Perhaps you, like myself, are following the FIFA World Cup, which is being played in November and December (instead of the typical June and July schedule due to Qatar’s intense summer heat and often high humidity). I recognize that not as many Americans tune into the World Cup as in most other countries. While growing in popularity in the US, Soccer here still lacks the passionate fans it has around the world. In fact, the World Cup is such an important event in some countries, like Brazil, virtually every place—businesses, schools, and offices—closes during the times their team is playing, so everyone can watch.
One amazing aspect of sports, especially during international tournaments, is how it can (and does) unite a nation. Whatever divisions — ideological, political, racial, economic — plaguing a country seem to dissolve, at least for the month the World Cup is underway. The world is divided even within country borders, yet we see the World Cup bringing harmony, unity, and peace as fellow citizens rally around their teams.
In 1969, there was a remarkable story of an unprecedented break in a brutal two years of conflict between Nigeria and a secessionist state, Biafra, during a game that included Brazilian soccer legend Pele, and his club team, Santos. For 48 hours, Nigeria and Biafra held a ceasefire, during which Santos drew 2-2 with the Super Eagles, with Pele scoring both goals and receiving a standing ovation from the home fans. The story reached Time in 2005, with an article from the famous magazine claiming that “Although diplomats and emissaries had tried in vain for two years to stop the fighting in what was then Africa’s bloodiest civil war, the 1969 arrival in Nigeria of Brazilian soccer legend Pele brought a three-day ceasefire.”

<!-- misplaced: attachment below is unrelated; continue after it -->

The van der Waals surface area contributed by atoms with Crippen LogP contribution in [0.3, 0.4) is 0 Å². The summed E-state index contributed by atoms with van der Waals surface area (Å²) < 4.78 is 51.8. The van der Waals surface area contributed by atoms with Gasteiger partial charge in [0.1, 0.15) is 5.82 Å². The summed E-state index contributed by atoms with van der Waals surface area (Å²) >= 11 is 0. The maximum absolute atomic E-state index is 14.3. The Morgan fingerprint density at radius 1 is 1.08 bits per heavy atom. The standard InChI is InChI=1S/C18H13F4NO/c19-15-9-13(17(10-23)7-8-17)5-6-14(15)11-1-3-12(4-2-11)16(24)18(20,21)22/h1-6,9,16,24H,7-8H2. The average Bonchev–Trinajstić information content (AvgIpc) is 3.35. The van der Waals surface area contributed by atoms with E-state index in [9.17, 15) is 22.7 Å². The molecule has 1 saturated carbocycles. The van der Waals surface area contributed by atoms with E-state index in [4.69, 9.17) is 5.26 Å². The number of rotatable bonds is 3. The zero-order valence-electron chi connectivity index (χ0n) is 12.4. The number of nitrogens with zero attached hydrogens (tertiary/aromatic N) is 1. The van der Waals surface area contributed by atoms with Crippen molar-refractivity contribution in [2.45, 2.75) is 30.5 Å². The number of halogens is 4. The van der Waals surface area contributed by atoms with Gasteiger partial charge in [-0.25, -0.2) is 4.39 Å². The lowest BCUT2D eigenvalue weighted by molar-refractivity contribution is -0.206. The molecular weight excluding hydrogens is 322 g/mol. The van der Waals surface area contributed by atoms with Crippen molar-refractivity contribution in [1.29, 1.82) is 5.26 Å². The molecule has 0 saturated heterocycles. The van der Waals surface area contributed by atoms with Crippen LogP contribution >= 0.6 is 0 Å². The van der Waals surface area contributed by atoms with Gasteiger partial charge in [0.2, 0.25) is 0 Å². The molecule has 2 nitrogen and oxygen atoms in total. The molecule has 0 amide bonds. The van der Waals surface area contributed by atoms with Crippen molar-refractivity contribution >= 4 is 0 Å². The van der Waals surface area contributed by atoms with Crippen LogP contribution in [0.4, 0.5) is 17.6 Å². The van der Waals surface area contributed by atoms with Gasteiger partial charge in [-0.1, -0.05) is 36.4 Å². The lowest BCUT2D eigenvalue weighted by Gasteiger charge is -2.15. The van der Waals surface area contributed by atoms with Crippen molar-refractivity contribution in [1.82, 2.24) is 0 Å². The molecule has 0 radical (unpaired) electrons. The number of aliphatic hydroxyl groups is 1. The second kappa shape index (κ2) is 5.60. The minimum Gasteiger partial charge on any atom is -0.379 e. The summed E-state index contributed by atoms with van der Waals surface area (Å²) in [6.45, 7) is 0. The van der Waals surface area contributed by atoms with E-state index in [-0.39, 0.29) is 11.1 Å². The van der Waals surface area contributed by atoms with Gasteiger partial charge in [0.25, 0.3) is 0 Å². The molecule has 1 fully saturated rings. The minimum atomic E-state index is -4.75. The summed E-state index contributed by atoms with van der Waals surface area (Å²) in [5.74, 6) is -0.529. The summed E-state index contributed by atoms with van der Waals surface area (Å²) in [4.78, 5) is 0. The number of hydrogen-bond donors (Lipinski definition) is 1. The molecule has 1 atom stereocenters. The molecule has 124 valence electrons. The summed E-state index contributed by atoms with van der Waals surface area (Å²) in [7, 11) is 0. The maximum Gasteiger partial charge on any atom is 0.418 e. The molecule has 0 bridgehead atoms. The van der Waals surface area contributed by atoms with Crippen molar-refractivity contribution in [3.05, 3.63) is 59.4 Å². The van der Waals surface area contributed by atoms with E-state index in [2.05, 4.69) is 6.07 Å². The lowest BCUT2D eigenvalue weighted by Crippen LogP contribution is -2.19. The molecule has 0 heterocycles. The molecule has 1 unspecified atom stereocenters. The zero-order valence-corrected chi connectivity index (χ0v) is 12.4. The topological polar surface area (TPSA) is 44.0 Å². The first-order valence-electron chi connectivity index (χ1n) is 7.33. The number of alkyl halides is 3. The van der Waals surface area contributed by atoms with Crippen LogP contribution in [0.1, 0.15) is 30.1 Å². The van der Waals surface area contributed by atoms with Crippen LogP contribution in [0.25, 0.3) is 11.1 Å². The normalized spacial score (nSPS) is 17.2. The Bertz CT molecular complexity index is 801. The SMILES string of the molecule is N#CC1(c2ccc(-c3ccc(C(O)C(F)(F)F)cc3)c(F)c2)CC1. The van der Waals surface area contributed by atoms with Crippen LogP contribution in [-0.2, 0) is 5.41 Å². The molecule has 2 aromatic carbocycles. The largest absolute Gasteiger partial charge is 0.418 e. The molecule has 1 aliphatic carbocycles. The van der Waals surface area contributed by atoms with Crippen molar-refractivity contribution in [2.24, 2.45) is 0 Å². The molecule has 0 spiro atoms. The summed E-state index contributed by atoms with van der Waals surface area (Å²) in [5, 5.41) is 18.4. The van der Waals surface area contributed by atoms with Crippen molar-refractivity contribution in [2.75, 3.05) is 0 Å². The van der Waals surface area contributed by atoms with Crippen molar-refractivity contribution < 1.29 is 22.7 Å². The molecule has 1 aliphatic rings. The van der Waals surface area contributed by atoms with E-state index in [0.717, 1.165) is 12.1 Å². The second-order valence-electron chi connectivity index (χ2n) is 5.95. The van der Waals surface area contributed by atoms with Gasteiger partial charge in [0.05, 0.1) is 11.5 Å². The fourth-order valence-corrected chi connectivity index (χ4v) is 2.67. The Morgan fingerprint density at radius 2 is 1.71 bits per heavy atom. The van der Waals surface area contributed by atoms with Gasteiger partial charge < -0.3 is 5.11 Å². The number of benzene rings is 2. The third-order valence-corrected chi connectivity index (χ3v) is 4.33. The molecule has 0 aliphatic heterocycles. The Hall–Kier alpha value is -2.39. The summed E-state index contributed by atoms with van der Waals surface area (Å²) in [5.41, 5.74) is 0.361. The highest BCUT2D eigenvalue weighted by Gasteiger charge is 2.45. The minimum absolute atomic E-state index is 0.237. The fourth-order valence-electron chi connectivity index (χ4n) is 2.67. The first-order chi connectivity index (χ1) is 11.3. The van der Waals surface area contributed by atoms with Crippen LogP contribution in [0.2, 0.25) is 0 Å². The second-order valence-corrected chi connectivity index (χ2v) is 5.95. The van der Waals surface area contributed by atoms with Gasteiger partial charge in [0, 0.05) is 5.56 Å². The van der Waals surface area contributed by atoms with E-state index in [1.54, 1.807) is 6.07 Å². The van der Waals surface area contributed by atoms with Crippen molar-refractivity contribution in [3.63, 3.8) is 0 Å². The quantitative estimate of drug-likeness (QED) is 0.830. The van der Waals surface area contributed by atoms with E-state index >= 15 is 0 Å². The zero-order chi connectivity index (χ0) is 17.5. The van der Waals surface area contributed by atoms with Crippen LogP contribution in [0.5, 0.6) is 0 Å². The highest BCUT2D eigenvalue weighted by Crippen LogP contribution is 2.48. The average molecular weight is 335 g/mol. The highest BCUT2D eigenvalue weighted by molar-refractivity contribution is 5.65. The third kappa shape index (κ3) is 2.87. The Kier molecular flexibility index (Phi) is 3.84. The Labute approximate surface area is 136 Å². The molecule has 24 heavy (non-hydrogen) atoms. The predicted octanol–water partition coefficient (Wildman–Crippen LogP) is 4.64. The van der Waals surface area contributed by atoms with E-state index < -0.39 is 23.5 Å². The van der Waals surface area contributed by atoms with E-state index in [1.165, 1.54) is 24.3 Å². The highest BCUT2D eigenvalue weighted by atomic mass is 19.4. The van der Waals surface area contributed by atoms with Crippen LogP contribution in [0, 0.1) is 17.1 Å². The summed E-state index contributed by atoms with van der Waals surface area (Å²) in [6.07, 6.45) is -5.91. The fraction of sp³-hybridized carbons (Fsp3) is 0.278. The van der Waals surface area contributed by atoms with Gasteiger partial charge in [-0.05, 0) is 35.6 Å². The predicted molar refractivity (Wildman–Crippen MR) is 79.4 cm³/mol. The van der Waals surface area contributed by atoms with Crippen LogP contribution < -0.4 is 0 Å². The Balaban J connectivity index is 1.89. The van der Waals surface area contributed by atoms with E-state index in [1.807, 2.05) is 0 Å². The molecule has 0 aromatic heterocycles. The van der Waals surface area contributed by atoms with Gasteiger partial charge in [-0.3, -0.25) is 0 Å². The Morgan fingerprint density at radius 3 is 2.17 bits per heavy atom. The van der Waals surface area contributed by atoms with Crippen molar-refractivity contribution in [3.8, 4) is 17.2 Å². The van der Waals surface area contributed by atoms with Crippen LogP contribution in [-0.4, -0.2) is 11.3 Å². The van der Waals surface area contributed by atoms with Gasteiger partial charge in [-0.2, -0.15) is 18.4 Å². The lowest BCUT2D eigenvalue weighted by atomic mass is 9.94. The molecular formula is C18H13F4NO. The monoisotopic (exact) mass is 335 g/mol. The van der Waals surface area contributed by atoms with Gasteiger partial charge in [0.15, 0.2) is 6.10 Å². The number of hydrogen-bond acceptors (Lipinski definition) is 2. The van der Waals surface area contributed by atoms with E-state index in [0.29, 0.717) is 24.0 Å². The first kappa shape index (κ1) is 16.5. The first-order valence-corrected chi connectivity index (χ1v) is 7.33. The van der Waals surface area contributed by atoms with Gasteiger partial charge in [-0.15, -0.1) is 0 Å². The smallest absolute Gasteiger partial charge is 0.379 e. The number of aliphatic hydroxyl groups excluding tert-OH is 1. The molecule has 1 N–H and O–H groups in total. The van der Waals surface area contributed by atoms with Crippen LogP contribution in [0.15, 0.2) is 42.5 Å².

Since the games have the eyes and the attention of the world, these sports events are also opportunities to show opposition to racism, injustice, and discrimination and to promote justice and peace. Athletes like the Iranians wanted the world to know their country is under the shadow of domestic turmoil.
These athletes are using their position as public sports figures to benefit the world beyond themselves. They want to make a difference by using their voices to bring awareness to the plight of those who are suffering discrimination and oppression. These men and women not only inspire us through their hard work and dedication to their sport but also, more importantly, through their actions, expose wrongs and work to help eliminate these evils.
Developing Discipline and Strength of Character
In addition to the overall theme of unity, here are some additional benefits we experience in both sports and faith; there are some other connections between involvement in sports and active participation in the Catholic faith I’d like to touch upon.
- For a team to be successful, each player must collaborate and support the others playing on the field (or pitch) around them. The old adage, there is no “i” in “team,” is important to remember; you cannot succeed in a team sport on your own. We, as the body of Christ, are called into communion with each other. We are stronger when we are all working toward a common goal of following Jesus and sharing the Good News.
- Discipline and practice are required as both an athlete and as a faithful disciple. In order to build physical strength, muscle, and endurance, an athlete will repeat whatever action or skill they are trying to perfect again and again, and, yes, again. It is the repetition, the dedication to being the best they can at their sport, that drives them to put in the time and effort; is not God worth at least that same effort?
- The best team players are those who are selfless in their approach to the game. The best players watch out, assist, and root for the success of their teammates. They exhibit fidelity and faithfulness—to practice, to the team, and to the sport. Sacrifice is necessary but is also rewarded – in sport as in life. As St. Paul reminds us, “Do you not know that the runners in the stadium all run in the race, but only one wins the prize? Run so as to win. Every athlete exercises discipline in every way. They do it to win a perishable crown, but we an imperishable one. Thus I do not run aimlessly; I do not fight as if I were shadowboxing. No, I drive my body and train it, for fear that, after having preached to others, I myself should be disqualified” (1 Corinthians 9:24-27).
Yours in Christ,
Bishop da Cunha